A property valuation, or real estate appraisal, is an estimation of how much a house is worth. This charge is incurred when a buyer buys property from another owner, which is also known as a subsale unit.
It evaluates factors such as location, latest property transactions in that area, general economic trends, demographics, property market conditions and recent renovations.
If you are purchasing a house with a loan, you must first get the property valuated by an authorised firm, as banks need to know a property’s value before approving a loan. And of course, these services come at a price.
The charges vary, depending on the property’s price, and it uses this formula:
For the first RM100,000 = 0.25%
Next residue up to RM2 million = 0.2%
Calculation example: If you are buying a RM500,000 house, you would need to pay:
For the first RM100,000 = RM100,000 X 0.25% = RM250
Remaining RM400,000 = RM400,000 X 0,2% = RM 800
Total = RM250 + RM800 = RM1,050
5. Agent fees
If you plan to engage a property agent, be prepared to fork out 3% of the property price as payment. That is the maximum commission fee a property agent is allowed to charge. The minimum is RM1,000 per property.
As the amount can differ greatly, do negotiate and fix your agent fees before you engage them to represent you.
Of course, you can do away with property agents, but then you will be presented with another headache – research and paperwork! So, weigh the pros and cons of having a property agent. The money spent might be worth it if you’ll rather have someone else find a property for you.
Calculation example: If you are buying a RM500,000 house and are charged the maximum 3% in agent fees, you would need to have RM15,000 to pay your agent.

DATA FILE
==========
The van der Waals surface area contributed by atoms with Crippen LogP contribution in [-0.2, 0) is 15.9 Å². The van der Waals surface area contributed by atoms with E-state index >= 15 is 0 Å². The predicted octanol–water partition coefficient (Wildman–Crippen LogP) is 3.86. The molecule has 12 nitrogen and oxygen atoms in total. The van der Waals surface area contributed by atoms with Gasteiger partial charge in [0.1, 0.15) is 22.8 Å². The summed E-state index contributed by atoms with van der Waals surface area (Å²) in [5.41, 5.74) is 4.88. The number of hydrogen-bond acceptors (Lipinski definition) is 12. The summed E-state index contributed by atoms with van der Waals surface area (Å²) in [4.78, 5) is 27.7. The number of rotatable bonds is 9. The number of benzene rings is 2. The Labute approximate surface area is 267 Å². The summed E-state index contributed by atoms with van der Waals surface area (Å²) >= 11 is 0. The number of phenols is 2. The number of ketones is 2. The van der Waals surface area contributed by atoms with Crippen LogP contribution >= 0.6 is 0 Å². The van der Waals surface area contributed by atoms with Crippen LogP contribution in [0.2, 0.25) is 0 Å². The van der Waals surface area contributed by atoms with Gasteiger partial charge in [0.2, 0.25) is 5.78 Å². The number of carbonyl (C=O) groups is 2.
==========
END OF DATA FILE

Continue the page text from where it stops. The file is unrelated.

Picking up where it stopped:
The numbers are in
Okay, so we’ve been throwing quite a lot of numbers around and perhaps the amount doesn’t seem very significant when viewed separately. But here is what it all adds up to for someone who is buying a RM500,000 property:
Aside from the 10% down payment, as a home buyer, you would need to have approximately the same amount set aside for other upfront payments required.
There still are other costs to factor in
Sorry to burst your bubble, but that is not the end of it. Aside from the upfront payments listed above, there are other smaller fees such as government tax and bank processing fees that costs a few hundred ringgit each.
You also need to set aside money for renovation, fittings and furnishing. With the rising cost of furnishing and services, renovations usually cost at least 10% of the price of the house for something minimal and simple. An amount equivalent to 30% of your house price is typically what people spend on renovations.
The costs also don’t end once you move — there are the running costs of home ownership. Aside from financing your monthly instalment (bank loan), you need to pay utility bills, housing insurance, property tax, and maintenance fee and sinking fund charges if you bought a strata property.
I bet your head is spinning from thinking of all that money. I know ours is just from writing this article. But as with many things in life, the key to home ownership is just planning and being prepared. So don’t forget to factor all these costs in when planning for your home purchase!